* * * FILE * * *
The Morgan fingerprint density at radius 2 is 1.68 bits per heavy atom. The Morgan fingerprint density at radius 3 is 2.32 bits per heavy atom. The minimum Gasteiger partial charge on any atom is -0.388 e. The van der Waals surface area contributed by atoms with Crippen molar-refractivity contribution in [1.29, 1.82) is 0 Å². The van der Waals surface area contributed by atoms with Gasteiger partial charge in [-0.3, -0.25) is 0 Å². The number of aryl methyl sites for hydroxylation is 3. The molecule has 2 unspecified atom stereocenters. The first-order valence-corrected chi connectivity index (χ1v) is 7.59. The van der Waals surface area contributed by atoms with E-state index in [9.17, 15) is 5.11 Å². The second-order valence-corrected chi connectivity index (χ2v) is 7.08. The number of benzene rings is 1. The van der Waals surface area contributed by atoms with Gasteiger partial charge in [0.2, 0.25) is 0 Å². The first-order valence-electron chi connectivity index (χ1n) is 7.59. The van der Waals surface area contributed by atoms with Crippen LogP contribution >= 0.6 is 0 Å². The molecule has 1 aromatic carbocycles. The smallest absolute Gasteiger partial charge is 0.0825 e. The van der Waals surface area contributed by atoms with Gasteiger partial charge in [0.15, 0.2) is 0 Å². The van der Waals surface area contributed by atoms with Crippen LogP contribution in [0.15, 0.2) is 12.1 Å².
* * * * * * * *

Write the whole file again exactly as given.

The Morgan fingerprint density at radius 2 is 1.68 bits per heavy atom. The Morgan fingerprint density at radius 3 is 2.32 bits per heavy atom. The minimum Gasteiger partial charge on any atom is -0.388 e. The van der Waals surface area contributed by atoms with Crippen molar-refractivity contribution in [1.29, 1.82) is 0 Å². The van der Waals surface area contributed by atoms with Gasteiger partial charge in [-0.3, -0.25) is 0 Å². The number of aryl methyl sites for hydroxylation is 3. The molecule has 2 unspecified atom stereocenters. The first-order valence-corrected chi connectivity index (χ1v) is 7.59. The van der Waals surface area contributed by atoms with E-state index in [9.17, 15) is 5.11 Å². The second-order valence-corrected chi connectivity index (χ2v) is 7.08. The number of benzene rings is 1. The van der Waals surface area contributed by atoms with Gasteiger partial charge in [0.2, 0.25) is 0 Å². The first-order valence-electron chi connectivity index (χ1n) is 7.59. The van der Waals surface area contributed by atoms with Crippen LogP contribution >= 0.6 is 0 Å². The molecule has 1 aromatic carbocycles. The smallest absolute Gasteiger partial charge is 0.0825 e. The van der Waals surface area contributed by atoms with Gasteiger partial charge in [0.15, 0.2) is 0 Å². The van der Waals surface area contributed by atoms with Crippen LogP contribution in [0.15, 0.2) is 12.1 Å².